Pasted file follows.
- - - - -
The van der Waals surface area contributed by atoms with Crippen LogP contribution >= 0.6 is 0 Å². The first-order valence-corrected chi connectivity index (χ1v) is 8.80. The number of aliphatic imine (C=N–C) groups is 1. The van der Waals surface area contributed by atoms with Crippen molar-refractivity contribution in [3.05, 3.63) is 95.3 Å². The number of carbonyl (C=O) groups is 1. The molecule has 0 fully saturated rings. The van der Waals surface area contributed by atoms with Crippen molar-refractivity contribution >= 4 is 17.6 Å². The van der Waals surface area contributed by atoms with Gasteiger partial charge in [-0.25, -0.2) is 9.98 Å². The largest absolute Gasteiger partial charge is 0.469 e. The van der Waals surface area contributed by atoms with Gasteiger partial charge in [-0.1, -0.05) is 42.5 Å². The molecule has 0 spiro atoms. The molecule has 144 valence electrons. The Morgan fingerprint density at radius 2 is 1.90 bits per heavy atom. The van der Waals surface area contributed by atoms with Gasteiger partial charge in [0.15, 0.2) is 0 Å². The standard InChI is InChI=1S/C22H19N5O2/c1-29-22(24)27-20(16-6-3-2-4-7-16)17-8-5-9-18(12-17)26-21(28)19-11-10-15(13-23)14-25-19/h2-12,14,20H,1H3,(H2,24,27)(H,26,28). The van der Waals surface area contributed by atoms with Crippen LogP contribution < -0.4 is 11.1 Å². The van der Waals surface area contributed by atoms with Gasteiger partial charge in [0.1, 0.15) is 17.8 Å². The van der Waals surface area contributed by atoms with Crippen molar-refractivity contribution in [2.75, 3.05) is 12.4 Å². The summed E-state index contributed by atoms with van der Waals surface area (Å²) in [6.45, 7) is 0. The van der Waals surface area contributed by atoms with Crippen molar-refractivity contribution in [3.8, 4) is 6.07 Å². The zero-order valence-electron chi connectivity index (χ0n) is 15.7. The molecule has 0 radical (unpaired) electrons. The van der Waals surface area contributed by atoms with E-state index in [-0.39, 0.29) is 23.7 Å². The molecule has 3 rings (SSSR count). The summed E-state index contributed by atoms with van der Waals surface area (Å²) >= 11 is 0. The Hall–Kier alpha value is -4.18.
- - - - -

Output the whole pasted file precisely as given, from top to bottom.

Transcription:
The van der Waals surface area contributed by atoms with Crippen LogP contribution >= 0.6 is 0 Å². The first-order valence-corrected chi connectivity index (χ1v) is 8.80. The number of aliphatic imine (C=N–C) groups is 1. The van der Waals surface area contributed by atoms with Crippen molar-refractivity contribution in [3.05, 3.63) is 95.3 Å². The number of carbonyl (C=O) groups is 1. The molecule has 0 fully saturated rings. The van der Waals surface area contributed by atoms with Crippen molar-refractivity contribution >= 4 is 17.6 Å². The van der Waals surface area contributed by atoms with Gasteiger partial charge in [-0.25, -0.2) is 9.98 Å². The largest absolute Gasteiger partial charge is 0.469 e. The van der Waals surface area contributed by atoms with Gasteiger partial charge in [-0.1, -0.05) is 42.5 Å². The molecule has 0 spiro atoms. The molecule has 144 valence electrons. The Morgan fingerprint density at radius 2 is 1.90 bits per heavy atom. The van der Waals surface area contributed by atoms with Gasteiger partial charge in [0.15, 0.2) is 0 Å². The standard InChI is InChI=1S/C22H19N5O2/c1-29-22(24)27-20(16-6-3-2-4-7-16)17-8-5-9-18(12-17)26-21(28)19-11-10-15(13-23)14-25-19/h2-12,14,20H,1H3,(H2,24,27)(H,26,28). The van der Waals surface area contributed by atoms with Crippen LogP contribution < -0.4 is 11.1 Å². The van der Waals surface area contributed by atoms with Gasteiger partial charge in [0.1, 0.15) is 17.8 Å². The van der Waals surface area contributed by atoms with Crippen molar-refractivity contribution in [2.75, 3.05) is 12.4 Å². The summed E-state index contributed by atoms with van der Waals surface area (Å²) in [6.45, 7) is 0. The van der Waals surface area contributed by atoms with Crippen molar-refractivity contribution in [3.8, 4) is 6.07 Å². The zero-order valence-electron chi connectivity index (χ0n) is 15.7. The molecule has 0 radical (unpaired) electrons. The van der Waals surface area contributed by atoms with E-state index in [-0.39, 0.29) is 23.7 Å². The molecule has 3 rings (SSSR count). The summed E-state index contributed by atoms with van der Waals surface area (Å²) >= 11 is 0. The Hall–Kier alpha value is -4.18.